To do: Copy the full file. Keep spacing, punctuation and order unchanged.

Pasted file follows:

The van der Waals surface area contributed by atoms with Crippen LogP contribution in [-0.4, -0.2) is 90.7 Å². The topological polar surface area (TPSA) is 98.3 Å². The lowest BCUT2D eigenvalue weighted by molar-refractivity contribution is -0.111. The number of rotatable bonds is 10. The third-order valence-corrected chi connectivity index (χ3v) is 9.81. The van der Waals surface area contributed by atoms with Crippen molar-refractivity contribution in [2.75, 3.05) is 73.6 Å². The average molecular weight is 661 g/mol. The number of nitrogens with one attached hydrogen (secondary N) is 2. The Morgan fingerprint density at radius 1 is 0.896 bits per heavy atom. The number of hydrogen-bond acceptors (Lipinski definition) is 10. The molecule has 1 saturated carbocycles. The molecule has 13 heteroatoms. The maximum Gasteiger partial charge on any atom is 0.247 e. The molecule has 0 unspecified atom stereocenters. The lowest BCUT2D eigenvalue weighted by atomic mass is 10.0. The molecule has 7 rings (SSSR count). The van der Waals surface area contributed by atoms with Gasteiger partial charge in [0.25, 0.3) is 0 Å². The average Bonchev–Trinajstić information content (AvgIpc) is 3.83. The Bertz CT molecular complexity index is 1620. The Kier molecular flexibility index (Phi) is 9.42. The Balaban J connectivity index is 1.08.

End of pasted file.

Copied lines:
The van der Waals surface area contributed by atoms with Crippen LogP contribution in [-0.4, -0.2) is 90.7 Å². The topological polar surface area (TPSA) is 98.3 Å². The lowest BCUT2D eigenvalue weighted by molar-refractivity contribution is -0.111. The number of rotatable bonds is 10. The third-order valence-corrected chi connectivity index (χ3v) is 9.81. The van der Waals surface area contributed by atoms with Crippen molar-refractivity contribution in [2.75, 3.05) is 73.6 Å². The average molecular weight is 661 g/mol. The number of nitrogens with one attached hydrogen (secondary N) is 2. The Morgan fingerprint density at radius 1 is 0.896 bits per heavy atom. The number of hydrogen-bond acceptors (Lipinski definition) is 10. The molecule has 1 saturated carbocycles. The molecule has 13 heteroatoms. The maximum Gasteiger partial charge on any atom is 0.247 e. The molecule has 0 unspecified atom stereocenters. The lowest BCUT2D eigenvalue weighted by atomic mass is 10.0. The molecule has 7 rings (SSSR count). The van der Waals surface area contributed by atoms with Gasteiger partial charge in [0.25, 0.3) is 0 Å². The average Bonchev–Trinajstić information content (AvgIpc) is 3.83. The Bertz CT molecular complexity index is 1620. The Kier molecular flexibility index (Phi) is 9.42. The Balaban J connectivity index is 1.08.